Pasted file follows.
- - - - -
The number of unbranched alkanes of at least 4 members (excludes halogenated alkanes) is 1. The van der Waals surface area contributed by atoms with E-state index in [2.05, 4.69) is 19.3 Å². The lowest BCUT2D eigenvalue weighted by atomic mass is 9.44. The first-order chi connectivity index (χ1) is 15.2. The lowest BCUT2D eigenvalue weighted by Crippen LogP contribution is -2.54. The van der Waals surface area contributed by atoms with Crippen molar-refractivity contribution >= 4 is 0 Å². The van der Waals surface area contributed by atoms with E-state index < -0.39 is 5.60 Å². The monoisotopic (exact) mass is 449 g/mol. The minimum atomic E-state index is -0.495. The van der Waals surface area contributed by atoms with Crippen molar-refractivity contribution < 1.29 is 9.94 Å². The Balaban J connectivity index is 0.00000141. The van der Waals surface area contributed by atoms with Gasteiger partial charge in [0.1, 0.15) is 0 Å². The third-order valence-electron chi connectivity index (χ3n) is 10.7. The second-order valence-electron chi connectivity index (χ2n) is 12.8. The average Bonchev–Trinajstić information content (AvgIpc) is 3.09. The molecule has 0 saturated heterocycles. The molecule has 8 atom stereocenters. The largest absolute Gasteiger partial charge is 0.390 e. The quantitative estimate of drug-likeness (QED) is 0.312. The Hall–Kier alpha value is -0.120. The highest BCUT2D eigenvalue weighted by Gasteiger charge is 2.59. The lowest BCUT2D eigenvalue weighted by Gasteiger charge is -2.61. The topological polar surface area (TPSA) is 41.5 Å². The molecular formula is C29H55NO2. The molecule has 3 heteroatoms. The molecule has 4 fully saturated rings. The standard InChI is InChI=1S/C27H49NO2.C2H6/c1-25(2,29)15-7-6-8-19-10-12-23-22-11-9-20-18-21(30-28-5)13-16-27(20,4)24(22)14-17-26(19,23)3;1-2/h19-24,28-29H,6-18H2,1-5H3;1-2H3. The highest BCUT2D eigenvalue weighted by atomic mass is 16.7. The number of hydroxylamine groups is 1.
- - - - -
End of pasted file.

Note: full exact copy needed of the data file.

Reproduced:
The number of unbranched alkanes of at least 4 members (excludes halogenated alkanes) is 1. The van der Waals surface area contributed by atoms with E-state index in [2.05, 4.69) is 19.3 Å². The lowest BCUT2D eigenvalue weighted by atomic mass is 9.44. The first-order chi connectivity index (χ1) is 15.2. The lowest BCUT2D eigenvalue weighted by Crippen LogP contribution is -2.54. The van der Waals surface area contributed by atoms with Crippen molar-refractivity contribution >= 4 is 0 Å². The van der Waals surface area contributed by atoms with E-state index < -0.39 is 5.60 Å². The monoisotopic (exact) mass is 449 g/mol. The minimum atomic E-state index is -0.495. The van der Waals surface area contributed by atoms with Crippen molar-refractivity contribution < 1.29 is 9.94 Å². The Balaban J connectivity index is 0.00000141. The van der Waals surface area contributed by atoms with Gasteiger partial charge in [0.1, 0.15) is 0 Å². The third-order valence-electron chi connectivity index (χ3n) is 10.7. The second-order valence-electron chi connectivity index (χ2n) is 12.8. The average Bonchev–Trinajstić information content (AvgIpc) is 3.09. The molecule has 0 saturated heterocycles. The molecule has 8 atom stereocenters. The largest absolute Gasteiger partial charge is 0.390 e. The quantitative estimate of drug-likeness (QED) is 0.312. The Hall–Kier alpha value is -0.120. The highest BCUT2D eigenvalue weighted by Gasteiger charge is 2.59. The lowest BCUT2D eigenvalue weighted by Gasteiger charge is -2.61. The topological polar surface area (TPSA) is 41.5 Å². The molecular formula is C29H55NO2. The molecule has 3 heteroatoms. The molecule has 4 fully saturated rings. The standard InChI is InChI=1S/C27H49NO2.C2H6/c1-25(2,29)15-7-6-8-19-10-12-23-22-11-9-20-18-21(30-28-5)13-16-27(20,4)24(22)14-17-26(19,23)3;1-2/h19-24,28-29H,6-18H2,1-5H3;1-2H3. The highest BCUT2D eigenvalue weighted by atomic mass is 16.7. The number of hydroxylamine groups is 1.